Moneylife Foundation continues its successful series of seminars on financial literacy. The 101st workshop on ‘How to be Safe and Smart with your Money’ informed participants to avoid schemes that deceive investors and how to invest money in a manner that would give maximum returns
Moneylife Foundation conducted yet another successful, informative and highly interactive seminar on ‘How to be Safe and Smart with your Money’ on Tuesday (10 January 2012). The event, which again witnessed a packed audience, was held at the Moneylife Knowledge Centre.
Sucheta Dalal, managing editor of Moneylife, advised the audience to stay away from schemes that promise extraordinary returns. There are various chain marketing schemes which operate at every level in the country and cheat even the poorest of people. Ms Dalal warned that companies like Amway, Tupperware, Herbalife are also examples of pyramid schemes. According to research, less than half the people are able to sell and make money and end up blaming themselves and not the company.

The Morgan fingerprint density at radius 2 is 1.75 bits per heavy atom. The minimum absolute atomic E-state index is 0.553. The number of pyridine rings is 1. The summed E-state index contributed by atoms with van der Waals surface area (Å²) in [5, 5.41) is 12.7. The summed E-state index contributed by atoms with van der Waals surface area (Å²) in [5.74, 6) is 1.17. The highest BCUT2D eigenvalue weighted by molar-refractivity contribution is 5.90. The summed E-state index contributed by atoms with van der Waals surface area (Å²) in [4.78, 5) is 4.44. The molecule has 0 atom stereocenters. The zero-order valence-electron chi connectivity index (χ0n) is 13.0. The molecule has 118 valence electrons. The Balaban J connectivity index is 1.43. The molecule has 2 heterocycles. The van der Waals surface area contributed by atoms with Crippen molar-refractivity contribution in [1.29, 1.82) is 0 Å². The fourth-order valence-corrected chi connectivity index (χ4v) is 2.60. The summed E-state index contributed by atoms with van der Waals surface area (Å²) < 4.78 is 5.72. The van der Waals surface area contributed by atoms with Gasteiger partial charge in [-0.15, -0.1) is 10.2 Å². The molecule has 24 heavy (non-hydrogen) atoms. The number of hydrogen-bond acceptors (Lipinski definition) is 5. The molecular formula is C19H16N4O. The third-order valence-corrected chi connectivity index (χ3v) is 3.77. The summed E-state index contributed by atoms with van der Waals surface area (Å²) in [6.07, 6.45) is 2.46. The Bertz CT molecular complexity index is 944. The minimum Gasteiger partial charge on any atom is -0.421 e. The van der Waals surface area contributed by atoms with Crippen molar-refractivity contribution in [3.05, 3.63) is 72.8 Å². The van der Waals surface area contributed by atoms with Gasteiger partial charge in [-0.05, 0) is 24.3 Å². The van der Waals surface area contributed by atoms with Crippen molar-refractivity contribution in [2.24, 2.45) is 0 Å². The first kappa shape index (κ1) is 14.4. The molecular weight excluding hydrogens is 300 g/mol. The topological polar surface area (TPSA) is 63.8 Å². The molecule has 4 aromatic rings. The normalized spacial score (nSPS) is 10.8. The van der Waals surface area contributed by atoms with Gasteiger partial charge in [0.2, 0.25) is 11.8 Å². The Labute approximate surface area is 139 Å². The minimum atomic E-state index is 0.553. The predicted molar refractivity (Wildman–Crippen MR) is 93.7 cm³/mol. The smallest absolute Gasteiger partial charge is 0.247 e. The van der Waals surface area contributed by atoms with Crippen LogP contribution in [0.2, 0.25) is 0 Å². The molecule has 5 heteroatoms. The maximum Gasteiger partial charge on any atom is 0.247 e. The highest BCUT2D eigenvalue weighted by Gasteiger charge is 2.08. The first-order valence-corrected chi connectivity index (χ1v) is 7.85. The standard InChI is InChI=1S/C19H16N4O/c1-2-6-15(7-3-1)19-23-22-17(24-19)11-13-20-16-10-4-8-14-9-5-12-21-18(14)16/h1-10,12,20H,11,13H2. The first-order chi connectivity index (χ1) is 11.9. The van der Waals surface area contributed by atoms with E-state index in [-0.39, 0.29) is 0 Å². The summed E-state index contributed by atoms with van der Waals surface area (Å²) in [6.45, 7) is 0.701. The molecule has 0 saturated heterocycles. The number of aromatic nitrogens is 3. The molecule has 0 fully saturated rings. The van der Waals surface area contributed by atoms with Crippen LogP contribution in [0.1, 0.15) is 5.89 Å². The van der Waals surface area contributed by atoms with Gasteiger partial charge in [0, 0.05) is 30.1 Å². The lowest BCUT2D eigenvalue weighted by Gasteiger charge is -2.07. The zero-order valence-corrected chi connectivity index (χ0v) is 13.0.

Ms Dalal cautioned the participants to stay away from plantation schemes, art funds and realty companies offering high returns on deposits. Any scheme offering 3% mare than deposit rate should be scrutinised. She also spoke about the various internet scams that are usually after your money or your identity.
Ms Dalal also emphasised on how one should not lose money to banks. Relationship managers usually work only to earn themselves fat commissions from your investments. Thus most “relationship managers” resort to mis-selling or hard selling a product. In order to be safe one should have all communication documented. Ms Dalal also touched up on area related to credit cards, insurance and credit scores.
Debashis Basu, editor, Moneylife, spelt out the various ways in which one can be smart with money—and presented to the audience the best ways in which one can invest safely. The participants were taken through a four-stage process to investing. Unlike durables there are much more intricacies in a financial product that one needs to pay attention to.